TIVERTON, R.I. (WPRI) — In June 1977, Lyla Poitras vanished.
“It was like she disappeared off the face of the Earth,” Tiverton Police Detective Michael Miguel said.
The search for her consumed Tiverton.
“This was really, at the time, a whodunnit,” Miguel added.
Poitras had a good life. She was two years removed from a divorce. She had an insurance job in Fall River while living at her Cynthia Avenue home.
Miguel said she was outgoing, loved and had a lot of friends. He added that she was an animal lover.
“She would pick up any stray animal or cat and keep them,” he said.
Poitras was a reliable friend who always showed up on time. That’s what made it so strange when she didn’t show up for work.
“That was key to the case,” Miguel said. “She never called out sick. She always show up to work on time.”
Neighbors peered into her home to check on her. They didn’t see her but called police to check it out.
Miguel said the front porch light was on, which was odd because it was the middle of the day. The front door was locked.
Once police got inside, it only got stranger.
“They did find Lyla’s pocketbook was in the house,” Miguel recalled. “Her car keys, her car was in the driveway. Her TV was running.”
Detectives called in the Rhode Island State Police to search the area with K-9s. They found nothing.
Later, detectives said they learned Poitras watched the Red Sox game with her boyfriend that night. They said he left and is not a suspect.
It was after her boyfriend left that something happened.
“We believe she left the house with someone she knew,” Miguel said. “She took the time to lock the door. We believe she expected to return shortly after with the lights still on and TV running.”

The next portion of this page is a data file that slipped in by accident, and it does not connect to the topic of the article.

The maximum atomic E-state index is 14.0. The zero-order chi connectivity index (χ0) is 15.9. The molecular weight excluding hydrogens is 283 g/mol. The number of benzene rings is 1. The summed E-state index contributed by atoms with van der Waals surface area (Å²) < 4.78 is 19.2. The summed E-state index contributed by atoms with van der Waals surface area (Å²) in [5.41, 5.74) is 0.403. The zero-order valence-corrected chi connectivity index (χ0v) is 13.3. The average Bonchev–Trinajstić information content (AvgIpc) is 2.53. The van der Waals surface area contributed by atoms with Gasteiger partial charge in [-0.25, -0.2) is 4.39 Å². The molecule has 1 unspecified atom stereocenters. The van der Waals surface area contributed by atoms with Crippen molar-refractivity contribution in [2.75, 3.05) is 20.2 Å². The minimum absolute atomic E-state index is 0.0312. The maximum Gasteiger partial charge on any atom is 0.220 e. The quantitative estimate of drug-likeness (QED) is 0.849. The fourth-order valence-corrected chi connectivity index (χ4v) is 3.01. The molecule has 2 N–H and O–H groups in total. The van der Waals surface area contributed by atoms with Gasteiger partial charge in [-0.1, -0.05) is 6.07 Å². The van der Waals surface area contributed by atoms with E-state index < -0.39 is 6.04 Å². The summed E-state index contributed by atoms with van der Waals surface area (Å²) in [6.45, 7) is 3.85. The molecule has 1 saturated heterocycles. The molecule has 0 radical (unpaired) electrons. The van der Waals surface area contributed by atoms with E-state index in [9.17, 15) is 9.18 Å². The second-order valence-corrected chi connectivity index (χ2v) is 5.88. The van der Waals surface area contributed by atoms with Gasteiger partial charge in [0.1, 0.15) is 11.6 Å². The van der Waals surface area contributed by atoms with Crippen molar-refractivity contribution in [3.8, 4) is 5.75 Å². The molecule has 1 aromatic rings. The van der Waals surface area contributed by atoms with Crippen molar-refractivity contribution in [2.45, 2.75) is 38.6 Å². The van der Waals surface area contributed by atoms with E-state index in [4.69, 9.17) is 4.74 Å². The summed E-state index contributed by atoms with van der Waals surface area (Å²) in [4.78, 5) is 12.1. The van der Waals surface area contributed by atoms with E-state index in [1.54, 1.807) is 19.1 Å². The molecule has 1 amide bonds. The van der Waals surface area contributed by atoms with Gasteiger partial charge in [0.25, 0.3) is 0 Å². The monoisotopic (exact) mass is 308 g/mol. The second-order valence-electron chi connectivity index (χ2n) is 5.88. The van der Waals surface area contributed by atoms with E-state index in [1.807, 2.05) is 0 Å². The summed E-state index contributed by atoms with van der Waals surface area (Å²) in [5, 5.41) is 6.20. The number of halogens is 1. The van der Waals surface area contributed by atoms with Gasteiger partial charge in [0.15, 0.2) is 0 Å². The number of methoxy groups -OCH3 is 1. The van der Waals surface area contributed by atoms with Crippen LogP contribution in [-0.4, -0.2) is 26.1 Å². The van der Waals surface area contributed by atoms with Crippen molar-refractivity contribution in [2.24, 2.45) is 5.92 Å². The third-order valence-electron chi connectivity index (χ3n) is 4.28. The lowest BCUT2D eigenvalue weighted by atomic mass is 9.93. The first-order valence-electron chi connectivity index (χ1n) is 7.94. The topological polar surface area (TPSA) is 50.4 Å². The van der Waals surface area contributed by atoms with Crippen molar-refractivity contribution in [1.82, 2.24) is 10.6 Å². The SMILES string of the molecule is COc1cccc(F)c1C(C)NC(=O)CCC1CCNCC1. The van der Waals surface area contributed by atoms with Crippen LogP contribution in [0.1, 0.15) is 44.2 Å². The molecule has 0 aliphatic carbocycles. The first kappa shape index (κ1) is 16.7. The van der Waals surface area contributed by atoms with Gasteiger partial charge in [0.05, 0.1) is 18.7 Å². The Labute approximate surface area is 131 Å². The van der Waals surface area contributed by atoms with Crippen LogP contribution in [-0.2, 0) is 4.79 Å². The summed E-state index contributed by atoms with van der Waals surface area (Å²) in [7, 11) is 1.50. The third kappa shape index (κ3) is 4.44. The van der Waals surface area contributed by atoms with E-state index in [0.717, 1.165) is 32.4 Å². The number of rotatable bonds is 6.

Weeks later, a worker cutting grass along Canning Boulevard smelled something. According to archived Eyewitness News video recovered by the Rhode Island Historical Society, reporter Lisa Schmidt spoke to that worker.
“I smelled something,” the man told Schmidt. “I thought it was a dog or something. I was going to put it in the truck or back in the woods farther. I looked and I saw the body there.”
The detective on the case in 1977 told the reporter that Poitras was killed from a gunshot wound to the head.
“I don’t really know about suspects,” the detective told Schmidt. “We are talking with people we have talked with before. Our investigation is continuing around the clock. We are working together with the Rhode Island State Police and we have teams out following leads that we do receive.”
Forty-two years have now passed.
Miguel said they have a person of interest but need more. To bring in new leads, he added the case to a deck of cold case playing cards. Each card highlights an unsolved homicide or missing person case in Rhode Island.
Poitras is the ace of clubs.
He said the killer needs to be behind bars.
“You took an innocent human life and there was no need for that,” Miguel said. “It’s time to come forward. It’s time to pay the price for the crime.”
Anyone with information is asked to call 1-877-RI-SOLVE.